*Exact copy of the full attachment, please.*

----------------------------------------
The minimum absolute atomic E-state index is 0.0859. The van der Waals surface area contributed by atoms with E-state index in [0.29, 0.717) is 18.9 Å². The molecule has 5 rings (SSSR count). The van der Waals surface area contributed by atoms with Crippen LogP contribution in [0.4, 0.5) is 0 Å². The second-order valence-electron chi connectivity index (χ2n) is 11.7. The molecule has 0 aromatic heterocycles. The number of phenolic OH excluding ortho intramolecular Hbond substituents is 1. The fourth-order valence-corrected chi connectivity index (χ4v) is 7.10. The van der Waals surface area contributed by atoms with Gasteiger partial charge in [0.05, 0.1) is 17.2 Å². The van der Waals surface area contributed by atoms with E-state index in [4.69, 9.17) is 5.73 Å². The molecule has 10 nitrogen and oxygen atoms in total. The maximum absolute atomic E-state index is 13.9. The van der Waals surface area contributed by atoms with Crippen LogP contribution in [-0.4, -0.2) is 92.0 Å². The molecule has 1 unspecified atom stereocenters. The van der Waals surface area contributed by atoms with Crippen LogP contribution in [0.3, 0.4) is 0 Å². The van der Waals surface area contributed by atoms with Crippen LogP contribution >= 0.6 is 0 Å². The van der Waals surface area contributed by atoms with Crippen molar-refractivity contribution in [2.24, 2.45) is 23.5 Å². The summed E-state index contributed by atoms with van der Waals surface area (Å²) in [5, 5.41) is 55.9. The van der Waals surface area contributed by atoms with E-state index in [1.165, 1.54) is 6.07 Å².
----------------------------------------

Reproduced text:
The minimum absolute atomic E-state index is 0.0859. The van der Waals surface area contributed by atoms with E-state index in [0.29, 0.717) is 18.9 Å². The molecule has 5 rings (SSSR count). The van der Waals surface area contributed by atoms with Crippen LogP contribution in [0.4, 0.5) is 0 Å². The second-order valence-electron chi connectivity index (χ2n) is 11.7. The molecule has 0 aromatic heterocycles. The number of phenolic OH excluding ortho intramolecular Hbond substituents is 1. The fourth-order valence-corrected chi connectivity index (χ4v) is 7.10. The van der Waals surface area contributed by atoms with Gasteiger partial charge in [0.05, 0.1) is 17.2 Å². The van der Waals surface area contributed by atoms with E-state index in [4.69, 9.17) is 5.73 Å². The molecule has 10 nitrogen and oxygen atoms in total. The maximum absolute atomic E-state index is 13.9. The van der Waals surface area contributed by atoms with Crippen LogP contribution in [-0.4, -0.2) is 92.0 Å². The molecule has 1 unspecified atom stereocenters. The van der Waals surface area contributed by atoms with Crippen LogP contribution in [0.3, 0.4) is 0 Å². The van der Waals surface area contributed by atoms with Crippen LogP contribution >= 0.6 is 0 Å². The van der Waals surface area contributed by atoms with Crippen molar-refractivity contribution in [2.24, 2.45) is 23.5 Å². The summed E-state index contributed by atoms with van der Waals surface area (Å²) in [5, 5.41) is 55.9. The van der Waals surface area contributed by atoms with E-state index in [1.165, 1.54) is 6.07 Å².